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On Tue, 8 Sep 2009 11:59:01 +0200,  Jerome Vuarand <> wrote:
> Unfortunately, not too many modules are written this way, because it can be
> awkward to do so.  A lot of modules create a table with a name that is fixed
> in the source code for the module.  In fact, modules that use the Lua module
> function do this.

That last point is not accurate. Modules that use the "module"
function don't have to use a fixed name when calling it. You can
simply forward the name passed to the module loader to the "module"
function. Most of my Lua modules start with this line:

module(..., package.seeall)
Yes, you make a good point.  The Lua module system is quite flexible and this is a good demonstration.  I forgot about this technique when I wrote my last post to this list.  As I did say in that post, I like it when a module lets me assign the table name that will contain the module functions.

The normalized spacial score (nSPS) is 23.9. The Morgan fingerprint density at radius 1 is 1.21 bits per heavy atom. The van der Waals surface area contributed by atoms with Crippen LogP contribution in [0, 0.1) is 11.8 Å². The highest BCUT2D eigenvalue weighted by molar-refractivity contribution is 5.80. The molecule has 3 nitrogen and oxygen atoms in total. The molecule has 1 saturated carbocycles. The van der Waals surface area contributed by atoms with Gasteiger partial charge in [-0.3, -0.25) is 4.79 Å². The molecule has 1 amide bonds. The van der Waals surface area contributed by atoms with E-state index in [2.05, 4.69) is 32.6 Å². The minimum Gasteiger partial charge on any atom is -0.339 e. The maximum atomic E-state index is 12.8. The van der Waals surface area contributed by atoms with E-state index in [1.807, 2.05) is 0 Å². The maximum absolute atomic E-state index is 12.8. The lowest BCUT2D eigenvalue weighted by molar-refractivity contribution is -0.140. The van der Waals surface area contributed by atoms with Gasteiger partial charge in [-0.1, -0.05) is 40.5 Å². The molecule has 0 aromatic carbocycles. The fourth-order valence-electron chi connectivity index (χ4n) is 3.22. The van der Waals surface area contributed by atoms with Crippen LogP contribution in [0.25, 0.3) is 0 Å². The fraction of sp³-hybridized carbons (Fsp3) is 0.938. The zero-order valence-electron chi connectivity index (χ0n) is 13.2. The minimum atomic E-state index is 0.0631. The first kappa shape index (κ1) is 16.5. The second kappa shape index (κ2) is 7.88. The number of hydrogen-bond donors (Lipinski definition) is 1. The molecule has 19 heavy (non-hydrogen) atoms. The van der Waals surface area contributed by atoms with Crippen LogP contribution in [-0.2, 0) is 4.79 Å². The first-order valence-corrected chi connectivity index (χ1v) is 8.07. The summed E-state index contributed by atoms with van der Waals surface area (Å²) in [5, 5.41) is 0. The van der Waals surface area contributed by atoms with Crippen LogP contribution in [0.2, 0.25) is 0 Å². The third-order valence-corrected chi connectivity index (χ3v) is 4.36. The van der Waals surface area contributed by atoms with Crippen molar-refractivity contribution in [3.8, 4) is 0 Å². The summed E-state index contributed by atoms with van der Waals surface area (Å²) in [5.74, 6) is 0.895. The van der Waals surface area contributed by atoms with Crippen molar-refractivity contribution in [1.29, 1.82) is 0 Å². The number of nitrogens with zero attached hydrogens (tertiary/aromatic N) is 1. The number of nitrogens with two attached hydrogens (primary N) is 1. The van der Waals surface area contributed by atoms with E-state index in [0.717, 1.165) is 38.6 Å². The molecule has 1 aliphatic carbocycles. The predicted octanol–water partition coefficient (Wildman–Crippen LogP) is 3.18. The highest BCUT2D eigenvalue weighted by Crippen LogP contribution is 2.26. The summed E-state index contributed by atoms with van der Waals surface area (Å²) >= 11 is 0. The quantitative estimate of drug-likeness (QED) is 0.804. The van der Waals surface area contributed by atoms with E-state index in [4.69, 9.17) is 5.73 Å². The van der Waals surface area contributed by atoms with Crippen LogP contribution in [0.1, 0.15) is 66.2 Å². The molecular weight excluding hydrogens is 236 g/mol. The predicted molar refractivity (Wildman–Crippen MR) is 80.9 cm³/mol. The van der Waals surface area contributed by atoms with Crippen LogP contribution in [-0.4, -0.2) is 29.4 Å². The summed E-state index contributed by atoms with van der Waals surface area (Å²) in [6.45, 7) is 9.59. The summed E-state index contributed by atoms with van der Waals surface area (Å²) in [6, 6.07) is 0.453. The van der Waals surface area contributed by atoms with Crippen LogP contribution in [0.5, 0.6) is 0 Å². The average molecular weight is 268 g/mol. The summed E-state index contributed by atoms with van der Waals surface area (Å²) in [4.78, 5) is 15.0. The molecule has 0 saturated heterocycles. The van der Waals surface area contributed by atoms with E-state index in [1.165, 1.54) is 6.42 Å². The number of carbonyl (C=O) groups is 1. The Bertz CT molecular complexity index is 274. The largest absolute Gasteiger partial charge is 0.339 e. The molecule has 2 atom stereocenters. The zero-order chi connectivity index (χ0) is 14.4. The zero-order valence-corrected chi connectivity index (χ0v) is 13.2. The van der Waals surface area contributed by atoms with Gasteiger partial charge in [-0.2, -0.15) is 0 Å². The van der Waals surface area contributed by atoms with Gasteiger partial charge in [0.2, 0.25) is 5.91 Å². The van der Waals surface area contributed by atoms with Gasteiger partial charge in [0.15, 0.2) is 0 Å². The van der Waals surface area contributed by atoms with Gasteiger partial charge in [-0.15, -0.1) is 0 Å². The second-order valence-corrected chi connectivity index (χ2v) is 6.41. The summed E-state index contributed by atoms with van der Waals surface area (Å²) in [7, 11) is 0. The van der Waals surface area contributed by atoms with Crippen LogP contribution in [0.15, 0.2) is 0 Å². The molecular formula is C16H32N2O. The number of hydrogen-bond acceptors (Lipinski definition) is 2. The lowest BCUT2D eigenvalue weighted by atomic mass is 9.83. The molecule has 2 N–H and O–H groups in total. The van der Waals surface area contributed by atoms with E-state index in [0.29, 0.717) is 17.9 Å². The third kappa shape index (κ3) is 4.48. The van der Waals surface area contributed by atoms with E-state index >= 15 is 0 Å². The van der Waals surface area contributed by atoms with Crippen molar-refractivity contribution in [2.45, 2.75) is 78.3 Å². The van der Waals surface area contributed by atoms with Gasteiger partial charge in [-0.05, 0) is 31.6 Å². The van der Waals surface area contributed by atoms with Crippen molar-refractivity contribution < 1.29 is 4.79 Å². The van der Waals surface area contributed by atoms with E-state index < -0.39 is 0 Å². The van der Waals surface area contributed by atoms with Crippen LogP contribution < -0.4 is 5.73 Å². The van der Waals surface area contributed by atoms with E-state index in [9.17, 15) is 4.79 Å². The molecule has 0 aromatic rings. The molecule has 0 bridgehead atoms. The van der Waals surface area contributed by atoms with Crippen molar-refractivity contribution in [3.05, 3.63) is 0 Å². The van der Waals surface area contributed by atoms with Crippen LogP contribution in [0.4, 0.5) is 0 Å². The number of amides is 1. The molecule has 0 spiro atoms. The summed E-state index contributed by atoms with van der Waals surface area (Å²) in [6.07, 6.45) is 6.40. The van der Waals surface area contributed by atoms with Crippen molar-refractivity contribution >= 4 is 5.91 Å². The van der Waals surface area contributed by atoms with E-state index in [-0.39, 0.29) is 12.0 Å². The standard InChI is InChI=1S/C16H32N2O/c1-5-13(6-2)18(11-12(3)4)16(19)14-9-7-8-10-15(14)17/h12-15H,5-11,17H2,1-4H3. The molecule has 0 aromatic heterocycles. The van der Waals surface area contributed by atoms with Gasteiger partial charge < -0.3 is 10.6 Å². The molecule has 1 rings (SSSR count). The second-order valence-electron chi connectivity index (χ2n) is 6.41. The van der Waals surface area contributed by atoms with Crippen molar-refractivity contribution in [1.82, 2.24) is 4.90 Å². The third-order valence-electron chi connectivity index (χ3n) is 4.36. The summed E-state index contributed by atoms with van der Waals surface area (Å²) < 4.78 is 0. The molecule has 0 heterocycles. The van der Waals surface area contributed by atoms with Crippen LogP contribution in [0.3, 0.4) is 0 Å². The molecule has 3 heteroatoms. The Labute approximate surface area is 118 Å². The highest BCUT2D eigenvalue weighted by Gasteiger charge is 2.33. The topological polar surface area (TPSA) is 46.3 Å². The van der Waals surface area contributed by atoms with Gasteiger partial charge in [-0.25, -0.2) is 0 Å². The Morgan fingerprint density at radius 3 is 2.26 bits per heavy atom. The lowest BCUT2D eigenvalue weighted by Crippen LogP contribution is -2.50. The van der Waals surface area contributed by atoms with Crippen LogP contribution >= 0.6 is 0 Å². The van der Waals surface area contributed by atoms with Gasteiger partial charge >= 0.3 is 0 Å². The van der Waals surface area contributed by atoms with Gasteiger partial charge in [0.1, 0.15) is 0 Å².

Either you knew it and you purposefully omitted to mention it, or you
didn't and in that case you may have underestimated the possibilities
of the existing Lua module system. In both cases something feels wrong
to me.
It's certainly not polite to imply that I purposefully omitted this point.  Do you realize that by suggesting it, you are assaulting the integrity of a person that you do not even know?  Perhaps you were in a foul mood, or feeling needlessly defensive.

In my omission, I did imply a lesser degree of flexibility in the Lua module system than actually exists.  I regret the error.  

Nevertheless, I do not believe the omission undermines the rationale for creating an enhancement to the current module system.  The reasons are many and deep, while the omission was singular and shallow.